Infotech Mergers On a High Roll
The number and dollar value of corporate marriages is climbing, though some analysts estimate the failure rate at 80 percent
The intensity and frequency of mergers and acquisitions will reach a high point this year, further driving up the already staggering 80 percent failure rate of these corporate maneuvers, analysts said.
Although deals such as IBM Corp.'s $3.3 billion purchase of Lotus Development Corp. will continue to steal the limelight, they represent the tip of the iceberg. Industry analysts predict more activity among mid-sized companies, acquisitions between $500 million and $1 billion.
Last year alone, the value of transactions more than doubled to $58.5 billion from $28 billion in 1993, according to Broadview Associates, an investment banking firm specializing in infotech mergers and acquisitions. The number of deals in 1994 increased only 4 percent to 741, but the 10 largest transactions that year, such as the consolidation of top defense contractors Lockheed Corp. and Martin Marietta Corp., constituted more than 50 percent of the $58.5 billion total value.
The heightened intensity of mergers and acquisitions has touched every aspect of the infotech industry, from hardware providers to professional services companies to systems integrators. According to Broadview, more than 400 professional services and system integration transactions occurred during the last six years.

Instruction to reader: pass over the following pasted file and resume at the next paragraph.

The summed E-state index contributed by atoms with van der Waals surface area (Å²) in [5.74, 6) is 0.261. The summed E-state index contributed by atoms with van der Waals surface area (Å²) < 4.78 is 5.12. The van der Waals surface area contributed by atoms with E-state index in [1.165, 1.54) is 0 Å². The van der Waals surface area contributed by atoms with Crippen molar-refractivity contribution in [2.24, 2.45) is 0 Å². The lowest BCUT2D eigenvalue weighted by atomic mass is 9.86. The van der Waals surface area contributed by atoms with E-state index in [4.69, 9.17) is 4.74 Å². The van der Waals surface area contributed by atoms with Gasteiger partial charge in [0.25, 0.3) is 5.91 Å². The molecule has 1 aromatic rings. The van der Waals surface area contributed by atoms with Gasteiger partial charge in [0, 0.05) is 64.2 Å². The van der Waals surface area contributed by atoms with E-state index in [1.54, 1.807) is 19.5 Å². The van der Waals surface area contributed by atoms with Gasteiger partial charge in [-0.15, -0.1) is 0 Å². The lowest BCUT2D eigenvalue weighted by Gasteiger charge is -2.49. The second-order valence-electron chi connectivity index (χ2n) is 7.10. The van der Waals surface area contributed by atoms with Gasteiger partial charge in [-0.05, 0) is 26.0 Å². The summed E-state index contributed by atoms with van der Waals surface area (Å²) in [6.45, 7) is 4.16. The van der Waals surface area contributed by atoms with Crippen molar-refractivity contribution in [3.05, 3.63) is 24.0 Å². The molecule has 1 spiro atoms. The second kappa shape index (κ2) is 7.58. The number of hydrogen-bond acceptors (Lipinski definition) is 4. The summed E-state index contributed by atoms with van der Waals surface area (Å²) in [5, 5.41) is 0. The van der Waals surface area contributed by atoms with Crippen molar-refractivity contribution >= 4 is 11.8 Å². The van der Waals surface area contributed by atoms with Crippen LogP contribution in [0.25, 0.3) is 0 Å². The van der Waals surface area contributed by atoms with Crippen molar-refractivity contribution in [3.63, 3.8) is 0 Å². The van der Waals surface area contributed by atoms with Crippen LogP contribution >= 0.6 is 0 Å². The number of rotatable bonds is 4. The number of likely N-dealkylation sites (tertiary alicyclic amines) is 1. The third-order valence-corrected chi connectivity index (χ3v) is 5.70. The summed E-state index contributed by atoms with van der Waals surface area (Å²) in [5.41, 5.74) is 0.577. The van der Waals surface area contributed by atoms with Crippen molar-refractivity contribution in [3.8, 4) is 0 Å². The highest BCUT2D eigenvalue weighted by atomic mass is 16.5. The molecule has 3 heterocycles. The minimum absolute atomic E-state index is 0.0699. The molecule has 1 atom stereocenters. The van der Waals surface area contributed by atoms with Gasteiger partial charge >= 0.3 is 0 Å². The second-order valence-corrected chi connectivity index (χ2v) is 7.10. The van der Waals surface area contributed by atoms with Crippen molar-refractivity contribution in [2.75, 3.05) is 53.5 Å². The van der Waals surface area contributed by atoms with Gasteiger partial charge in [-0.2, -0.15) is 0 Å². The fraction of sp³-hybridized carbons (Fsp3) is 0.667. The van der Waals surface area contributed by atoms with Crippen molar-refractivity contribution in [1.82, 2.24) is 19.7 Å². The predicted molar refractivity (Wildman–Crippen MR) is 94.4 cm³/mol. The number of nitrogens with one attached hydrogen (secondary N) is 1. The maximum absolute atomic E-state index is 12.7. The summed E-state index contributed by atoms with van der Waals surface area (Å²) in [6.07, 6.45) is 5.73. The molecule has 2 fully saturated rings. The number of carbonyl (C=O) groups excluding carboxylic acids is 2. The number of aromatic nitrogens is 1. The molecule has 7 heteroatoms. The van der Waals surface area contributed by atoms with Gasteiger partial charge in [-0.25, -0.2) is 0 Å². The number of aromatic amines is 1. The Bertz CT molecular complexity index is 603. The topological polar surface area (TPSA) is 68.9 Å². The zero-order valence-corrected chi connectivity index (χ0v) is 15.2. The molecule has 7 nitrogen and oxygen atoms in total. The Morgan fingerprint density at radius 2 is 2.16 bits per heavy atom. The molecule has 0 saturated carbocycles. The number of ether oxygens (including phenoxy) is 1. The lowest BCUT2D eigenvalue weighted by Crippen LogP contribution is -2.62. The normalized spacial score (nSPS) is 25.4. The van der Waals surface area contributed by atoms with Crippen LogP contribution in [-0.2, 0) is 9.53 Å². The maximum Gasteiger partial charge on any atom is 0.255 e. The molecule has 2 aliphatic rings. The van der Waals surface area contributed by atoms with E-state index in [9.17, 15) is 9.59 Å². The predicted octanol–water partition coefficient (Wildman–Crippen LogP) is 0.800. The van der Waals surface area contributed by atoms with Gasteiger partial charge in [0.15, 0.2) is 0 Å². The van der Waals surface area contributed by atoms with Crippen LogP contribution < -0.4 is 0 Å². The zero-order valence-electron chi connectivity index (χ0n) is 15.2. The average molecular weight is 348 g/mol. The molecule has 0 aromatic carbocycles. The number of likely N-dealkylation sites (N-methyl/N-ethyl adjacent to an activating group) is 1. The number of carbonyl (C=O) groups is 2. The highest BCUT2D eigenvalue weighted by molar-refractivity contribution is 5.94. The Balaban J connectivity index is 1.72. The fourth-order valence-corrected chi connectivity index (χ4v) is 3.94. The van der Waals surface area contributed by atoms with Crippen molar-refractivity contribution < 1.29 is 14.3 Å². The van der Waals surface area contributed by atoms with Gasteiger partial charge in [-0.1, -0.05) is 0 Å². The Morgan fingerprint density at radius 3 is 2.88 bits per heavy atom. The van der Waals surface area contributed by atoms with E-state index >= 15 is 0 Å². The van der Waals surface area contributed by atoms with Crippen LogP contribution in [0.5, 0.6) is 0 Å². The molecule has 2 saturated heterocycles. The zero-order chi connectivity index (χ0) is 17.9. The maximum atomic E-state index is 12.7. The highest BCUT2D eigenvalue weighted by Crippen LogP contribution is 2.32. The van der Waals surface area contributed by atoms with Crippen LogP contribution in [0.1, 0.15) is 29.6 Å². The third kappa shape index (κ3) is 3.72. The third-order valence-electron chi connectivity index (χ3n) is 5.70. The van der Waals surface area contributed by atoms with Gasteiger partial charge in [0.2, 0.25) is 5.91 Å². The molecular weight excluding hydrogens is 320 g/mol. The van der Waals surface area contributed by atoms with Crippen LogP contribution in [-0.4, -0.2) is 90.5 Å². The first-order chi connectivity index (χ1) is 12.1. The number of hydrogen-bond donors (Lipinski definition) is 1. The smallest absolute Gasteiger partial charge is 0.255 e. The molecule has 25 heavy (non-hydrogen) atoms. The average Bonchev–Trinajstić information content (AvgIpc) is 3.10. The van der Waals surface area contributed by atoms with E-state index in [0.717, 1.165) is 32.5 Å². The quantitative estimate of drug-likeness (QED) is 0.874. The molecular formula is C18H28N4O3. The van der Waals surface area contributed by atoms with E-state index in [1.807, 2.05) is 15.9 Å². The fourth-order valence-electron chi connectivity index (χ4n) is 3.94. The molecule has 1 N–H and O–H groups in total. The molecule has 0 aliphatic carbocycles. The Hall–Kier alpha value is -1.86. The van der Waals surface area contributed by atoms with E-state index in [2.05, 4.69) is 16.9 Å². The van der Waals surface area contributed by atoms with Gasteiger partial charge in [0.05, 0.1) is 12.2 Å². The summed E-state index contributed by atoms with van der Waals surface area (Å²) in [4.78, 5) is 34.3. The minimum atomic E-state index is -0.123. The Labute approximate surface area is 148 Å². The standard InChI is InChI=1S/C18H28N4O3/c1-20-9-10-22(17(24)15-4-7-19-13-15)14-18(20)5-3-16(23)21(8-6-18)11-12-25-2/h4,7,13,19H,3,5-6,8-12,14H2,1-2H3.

Keane Inc. of Boston, Mass., a software services company, saw its 1994 revenues increase 96 percent to $345 million, with $300 million coming from external development, according to Broadview estimates.
In the last two years, the company made two significant acquisitions. It purchased NYNEX AGS Information Services for $170 million and GE Consulting for $90 million. Keane has had a compound annual growth rate of 35 percent, founder John Keane noted, despite the acquisition write-offs.
"We are not mortgaging our future," he said. "Acquisitions require a lot of energy. A lot of companies don't do it successfully. When you're out buying companies, you're not out just to buy a company. You're looking to combine cultures," Keane explained.
Keane's understanding has made the company's acquisition success rate the envy of other infotech firms. Steve O'Leary, a Broadview principal, said Keane maintains a clear profile of the company that fits his strategic focus and knows when to walk away from an opportunity.
Keane ensures that within hours employees learn of an acquisition, they know exactly what their roles will be. "Keane has succeeded not so much by the cleverness of its strategy as by its brilliant execution," O'Leary said.
Federal integrator Computer Sciences Corp. also has a highly successful acquisition strategy, which has built the company's commercial business from ground zero. "CSC is a wizard in acquisitions," said Dataquest's Allie Young.
"They have great skill in letting the acquired company keep its own culture. The strike the right balance of control. CSC has a very decentralized management style, but it works very well," she explained.